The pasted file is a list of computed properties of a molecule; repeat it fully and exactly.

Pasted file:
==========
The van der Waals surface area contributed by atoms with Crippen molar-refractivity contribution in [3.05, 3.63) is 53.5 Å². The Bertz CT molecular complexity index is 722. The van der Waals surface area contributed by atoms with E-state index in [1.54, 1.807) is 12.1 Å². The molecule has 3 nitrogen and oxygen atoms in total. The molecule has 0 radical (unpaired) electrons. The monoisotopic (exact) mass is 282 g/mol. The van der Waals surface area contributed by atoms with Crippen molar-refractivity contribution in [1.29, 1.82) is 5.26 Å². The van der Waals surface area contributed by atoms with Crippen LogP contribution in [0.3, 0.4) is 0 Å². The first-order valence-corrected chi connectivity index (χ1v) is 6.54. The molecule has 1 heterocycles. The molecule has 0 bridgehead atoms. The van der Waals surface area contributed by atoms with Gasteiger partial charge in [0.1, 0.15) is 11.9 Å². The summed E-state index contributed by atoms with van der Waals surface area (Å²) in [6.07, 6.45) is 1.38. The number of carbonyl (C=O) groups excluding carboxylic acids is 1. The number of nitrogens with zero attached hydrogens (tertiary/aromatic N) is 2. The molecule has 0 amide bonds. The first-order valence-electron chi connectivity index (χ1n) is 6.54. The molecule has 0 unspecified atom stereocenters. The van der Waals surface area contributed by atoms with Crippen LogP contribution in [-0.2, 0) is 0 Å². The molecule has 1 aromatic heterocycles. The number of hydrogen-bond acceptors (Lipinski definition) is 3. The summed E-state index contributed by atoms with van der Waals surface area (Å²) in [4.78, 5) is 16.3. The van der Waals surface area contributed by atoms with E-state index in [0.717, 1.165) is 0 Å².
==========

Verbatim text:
The van der Waals surface area contributed by atoms with Crippen molar-refractivity contribution in [3.05, 3.63) is 53.5 Å². The Bertz CT molecular complexity index is 722. The van der Waals surface area contributed by atoms with E-state index in [1.54, 1.807) is 12.1 Å². The molecule has 3 nitrogen and oxygen atoms in total. The molecule has 0 radical (unpaired) electrons. The monoisotopic (exact) mass is 282 g/mol. The van der Waals surface area contributed by atoms with Crippen molar-refractivity contribution in [1.29, 1.82) is 5.26 Å². The van der Waals surface area contributed by atoms with Crippen LogP contribution in [0.3, 0.4) is 0 Å². The first-order valence-corrected chi connectivity index (χ1v) is 6.54. The molecule has 1 heterocycles. The molecule has 0 bridgehead atoms. The van der Waals surface area contributed by atoms with Gasteiger partial charge in [0.1, 0.15) is 11.9 Å². The summed E-state index contributed by atoms with van der Waals surface area (Å²) in [6.07, 6.45) is 1.38. The number of carbonyl (C=O) groups excluding carboxylic acids is 1. The number of nitrogens with zero attached hydrogens (tertiary/aromatic N) is 2. The molecule has 0 amide bonds. The first-order valence-electron chi connectivity index (χ1n) is 6.54. The molecule has 0 unspecified atom stereocenters. The van der Waals surface area contributed by atoms with Crippen LogP contribution in [-0.2, 0) is 0 Å². The molecule has 1 aromatic heterocycles. The number of hydrogen-bond acceptors (Lipinski definition) is 3. The summed E-state index contributed by atoms with van der Waals surface area (Å²) in [4.78, 5) is 16.3. The van der Waals surface area contributed by atoms with E-state index in [0.717, 1.165) is 0 Å².